E. Charlton Fortune: The Colorful Spirit
- Euphemia Charlton Fortune
Hardcover Smyth-sewn book, with jacket
236 pages with more than 150 images of E. Charlton Fortune’s paintings, drawings, and ecclesiastical art and furnishings; 19 photographs
Includes Chronology, Selected Bibliography, and Index
Written by Scott A. Shields
Essay by Julianne Burton-Carvaial
Published with the Pasadena Museum of California Art
Size: 10.5 x 12 in.
California artist E. Charlton Fortune came of age in the early 20th century during the advent of the New Woman—a time when women pushed the boundaries of what was expected of them and challenged the status quo. Fortune, unmarried and of independent spirit, often rode her bicycle carrying her painting supplies to paint en plein air. The resulting landscapes were not delicate, soft, or feminine but bold and vigorous and were often thought to have been painted by a man.
Known as an Impressionist and even Post-Impressionist, Fortune frequently painted the Monterey Peninsula and the people who lived there. She also spent a good deal of time abroad, both as a child at her family’s home in Scotland and as an artist traveling in Europe. In 1931, Fortune gave up landscape painting to devote herself entirely to ecclesiastical design. As the founder of the Monterey Guild, she directed the creation of art and furnishings for more than 70 churches.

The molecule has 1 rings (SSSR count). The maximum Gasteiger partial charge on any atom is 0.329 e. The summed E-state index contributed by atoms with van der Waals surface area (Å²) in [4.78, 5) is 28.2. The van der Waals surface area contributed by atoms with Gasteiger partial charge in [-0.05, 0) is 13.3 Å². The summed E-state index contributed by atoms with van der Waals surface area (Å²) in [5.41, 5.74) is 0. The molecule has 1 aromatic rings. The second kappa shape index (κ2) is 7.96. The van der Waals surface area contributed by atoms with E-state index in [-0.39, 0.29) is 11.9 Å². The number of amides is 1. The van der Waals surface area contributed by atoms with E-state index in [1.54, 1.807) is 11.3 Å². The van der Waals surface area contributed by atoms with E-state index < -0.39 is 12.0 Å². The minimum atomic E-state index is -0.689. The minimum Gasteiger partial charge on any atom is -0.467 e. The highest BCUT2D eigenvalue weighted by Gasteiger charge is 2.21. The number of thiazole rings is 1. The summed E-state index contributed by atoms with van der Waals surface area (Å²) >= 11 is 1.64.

Written by Scott A. Shields and published in conjunction with the exhibition organized by the Pasadena Museum of California Art in collaboration with the Crocker Art Museum, E. Charlton Fortune: The Colorful Spirit includes more than one hundred fifty reproductions and photographs of Fortune’s paintings and church furnishings, as well as photographs and a detailed chronology outlining her unconventional life. An essay by Julianne Burton-Carvajal examines Fortune’s work as a liturgical designer.